The 2021 US census found that roughly 9 million Americans work remotely. Although many companies originally planned a return to the office, fewer are actually doing it. This is unsurprising, 83% of employees prefer remote work. However, this leaves many discussing the risks of BYOD policies.
“Bring Your Own Device” (BYOD) and remote work often go hand-in-hand. It’s generally much more cost-effective to let employees use devices at home than it is to ship company-issued ones. Even among in-office employees, many are allowed to bring personal devices to work.
The problem is that BYOD opens up a whole new list of security issues. This doesn’t mean you should abandon your BYOD policies. It means that it’s important to understand BYOD’s risks and issues so you can mitigate them.
What Are BYOD Devices?
In simple terms, a BYOD device is an employee’s device. If it wasn’t company-issued, it’s BYOD. This includes laptops, desktops, smartphones, and any other electronic device an employee may use to work.
It also includes personal devices that connect to your network. For example, if an employee connects their personal smartphone to your office Wi-Fi, it may still qualify even if they aren’t working on it. That’s because the connection still has cybersecurity implications.
Bring Your Own Device to Work Security Issues & Solutions
1. Lost or Stolen Devices
An employee’s device is doing much more than work. 79% of American adults have their smartphone with them for 22 of the 24 hours each day. That means they’re regularly taking their devices to public locations where loss or theft is a risk.
Enforce a strong password policy on any device that accesses corporate information. This reduces the chance of an unauthorized person accessing data on a lost or stolen device. Biometric validation (e.g. face or fingerprint scans) can decrease this risk even further.
2. Mobile Security
The majority of people with malware on their mobile device don’t realize it’s there. Hackers usually use cell phones more as a “taxi” to networks with sensitive data than as a primary target. Malware is often unintentionally downloaded from app stores or personal email accounts.
Educate your staff about mobile cybersecurity risks. Most people are interested in protecting their personal devices too. Therefore, this training is good for you and for them. You may also have more “hard” rules in place, such as no working on public Wi-Fi.
3. No Option to Remotely Wipe Devices
It’s not fair to remotely wipe someone’s personal device. Yet, remote wiping is an important cybersecurity measure for most companies. It prevents data leakage when theft or loss occurs or when an employee leaves the company.
Lean on cloud-based data to reduce the amount of information employees must download. You may also block download capabilities for certain files to keep them off BYOD devices. You don’t need to remotely wipe anything if it wasn’t there to begin with.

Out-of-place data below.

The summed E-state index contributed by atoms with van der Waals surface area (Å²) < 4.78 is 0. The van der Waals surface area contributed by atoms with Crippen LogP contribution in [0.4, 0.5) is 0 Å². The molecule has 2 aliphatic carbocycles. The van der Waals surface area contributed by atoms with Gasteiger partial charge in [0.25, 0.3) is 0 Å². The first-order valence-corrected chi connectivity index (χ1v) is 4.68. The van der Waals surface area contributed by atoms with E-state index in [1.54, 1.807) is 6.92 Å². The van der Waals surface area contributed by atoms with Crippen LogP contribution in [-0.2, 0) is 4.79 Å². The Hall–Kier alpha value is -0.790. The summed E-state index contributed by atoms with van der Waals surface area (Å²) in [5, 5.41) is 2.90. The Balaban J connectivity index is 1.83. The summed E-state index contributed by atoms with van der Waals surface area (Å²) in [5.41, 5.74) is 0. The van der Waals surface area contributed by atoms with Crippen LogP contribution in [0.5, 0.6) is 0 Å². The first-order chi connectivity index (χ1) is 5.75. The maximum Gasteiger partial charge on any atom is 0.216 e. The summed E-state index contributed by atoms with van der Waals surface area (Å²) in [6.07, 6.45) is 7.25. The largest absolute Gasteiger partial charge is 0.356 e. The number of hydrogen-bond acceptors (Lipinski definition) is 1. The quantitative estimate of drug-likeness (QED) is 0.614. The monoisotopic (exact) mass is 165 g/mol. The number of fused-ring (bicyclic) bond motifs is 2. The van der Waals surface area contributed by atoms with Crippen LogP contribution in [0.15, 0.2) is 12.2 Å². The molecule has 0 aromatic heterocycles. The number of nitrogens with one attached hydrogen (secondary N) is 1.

4. Corporate Data on Personal Devices
Mixing work and personal activity on one device can have unintended consequences. Human error can cause an employee to leak company data in personal interactions or reveal private interactions to co-workers.
Make sure you use separate accounts for work. Letting employees use their personal email address or social media accounts for company activities is strongly discouraged. Malware spread and data leakage is far too easy when you combine the two.
5. Compliance Risks
Regulatory compliance measures have a checklist you need to follow to meet their standards. Not every personal device will qualify (in fact, most won’t). Still, BYOD policies are not an exemption to regulatory standards.
The best way to mitigate this issue may vary based on your industry’s compliance standards. Take the time to review them and implement policies as needed. In some cases, you may need to scale back BYOD if your regulatory body requires it.
6. Unsupported or Outdated Software
Various devices will inevitably come with various operating systems. This leads to the risk that some employees may not be able to run business applications. Outdated software is also more prone to data breaches because developers have not yet patched known vulnerabilities.
As remote work is normalized, many companies have bandwidth requirements for their employees. Consider similar policies with operating systems. If an employee can’t securely use business applications on their device, they can’t use that device.
Remember to include mobile phones in these policies, not just computers.
Learn More About The Security Measures You Should Take
Reduce Potential Problems With BYOD With Help From An IT Partner
Balancing employee satisfaction and security requirements can be difficult when it comes to BYOD. Prohibiting BYOD is not the answer. Most employees do prefer to separate their personal and work devices, but shipping company-issued devices to remote workers adds up.
Keep personal activity off your corporate network with solid cybersecurity protocols. Outsource Solutions Group specializes in managing IT for hybrid work environments. We’ve worked with varying BYOD policies and can offer advice and services to mitigate security risks.
Reach out to us to get a quote for the device security management services you need.